Record Display for the EPA National Library Catalog

RECORD NUMBER: 176 OF 354

OLS Field Name OLS Field Data
Main Title Influence of Breathing Mode and Activity Level on the Regional Deposition of Inhaled Particles and Implications for Regulatory Standards.
Author Miller, F. J. ; Martonen, T. B. ; Menache, M. G. ; Spektor, D. M. ; Lippmann, M. ;
CORP Author Health Effects Research Lab., Research Triangle Park, NC. ;Northrop Services, Inc., Research Triangle Park, NC. ;New York Univ. Medical Center, NY.
Year Published 1985
Report Number EPA/600/D-85/210;
Stock Number PB86-101128
Additional Subjects Particle size ; Regulations ; Standards ; Industrial hygiene ; Risk ; Ventilation ; Assessments ; Exposure ; Hazardous materials ; Mathematical models ; Public health ; Respiratory systems ; Sampling ; Occupational safety and health ; Air quality ; Indoor air pollution ; Air pollution effects(Humans) ; Threshold limit values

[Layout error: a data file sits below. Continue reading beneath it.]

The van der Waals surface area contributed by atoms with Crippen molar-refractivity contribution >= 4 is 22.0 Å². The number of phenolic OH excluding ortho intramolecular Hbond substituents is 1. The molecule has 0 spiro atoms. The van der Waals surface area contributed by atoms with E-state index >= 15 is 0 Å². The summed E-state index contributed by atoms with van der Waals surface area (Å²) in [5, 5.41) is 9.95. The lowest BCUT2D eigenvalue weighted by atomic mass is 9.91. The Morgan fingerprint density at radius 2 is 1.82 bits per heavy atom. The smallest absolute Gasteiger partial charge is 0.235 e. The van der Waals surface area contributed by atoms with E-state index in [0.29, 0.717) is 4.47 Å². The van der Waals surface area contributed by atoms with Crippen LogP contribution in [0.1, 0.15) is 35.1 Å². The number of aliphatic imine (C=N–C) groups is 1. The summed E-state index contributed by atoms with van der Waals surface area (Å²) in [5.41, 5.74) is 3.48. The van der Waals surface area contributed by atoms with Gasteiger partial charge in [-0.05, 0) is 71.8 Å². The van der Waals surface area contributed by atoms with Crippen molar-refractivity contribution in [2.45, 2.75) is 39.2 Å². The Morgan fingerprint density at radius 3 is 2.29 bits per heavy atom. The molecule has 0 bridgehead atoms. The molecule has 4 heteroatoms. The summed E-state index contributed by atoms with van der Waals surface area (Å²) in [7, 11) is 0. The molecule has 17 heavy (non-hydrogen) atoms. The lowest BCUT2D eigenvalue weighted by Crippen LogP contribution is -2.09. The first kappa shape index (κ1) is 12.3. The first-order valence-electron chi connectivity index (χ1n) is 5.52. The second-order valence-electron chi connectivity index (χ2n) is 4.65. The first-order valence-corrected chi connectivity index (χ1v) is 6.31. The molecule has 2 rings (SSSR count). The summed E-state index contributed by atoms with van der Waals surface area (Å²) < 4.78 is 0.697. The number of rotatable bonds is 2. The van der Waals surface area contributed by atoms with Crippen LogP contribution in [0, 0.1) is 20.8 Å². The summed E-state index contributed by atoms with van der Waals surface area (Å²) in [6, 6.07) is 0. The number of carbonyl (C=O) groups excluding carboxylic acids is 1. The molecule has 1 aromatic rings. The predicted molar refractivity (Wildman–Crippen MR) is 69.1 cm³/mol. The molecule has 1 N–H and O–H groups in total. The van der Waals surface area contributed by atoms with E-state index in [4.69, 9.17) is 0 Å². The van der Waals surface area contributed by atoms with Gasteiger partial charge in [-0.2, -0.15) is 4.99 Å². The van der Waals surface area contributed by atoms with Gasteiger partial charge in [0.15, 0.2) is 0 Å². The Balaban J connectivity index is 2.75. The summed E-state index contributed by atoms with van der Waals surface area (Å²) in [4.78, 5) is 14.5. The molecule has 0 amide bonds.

Holdings
Library Call Number Additional Info Location Last
Modified
Checkout
Status
NTIS  PB86-101128 Most EPA libraries have a fiche copy filed under the call number shown. Check with individual libraries about paper copy. 06/21/1988
Collation 16p
Abstract
Particulate size-selective sampling is an important consideration in determining ambient air quality standards and threshold limit values for workplace exposures. Hazard evaluations, as well as risk analyses, can benefit from an improved understanding of factors affecting regional respiratory tract deposition of particles in man. Here, thoracic deposition and its component parts are examined, as a function of particulate size, for ventilation rates ranging from normal respiration to heavy exercise in individuals who are habitual mouth breathers and in those who normally employ oronasal breathing when minute ventilations exceed approximately 35 1/Lmin. The logistic models yielded significantly improved fits of the experimental data compared to previously used linear regression models. Out analyses demonstrate that the activity level of the exposed population should be taken into account to assess the potential health consequences from ambient or workplace exposures.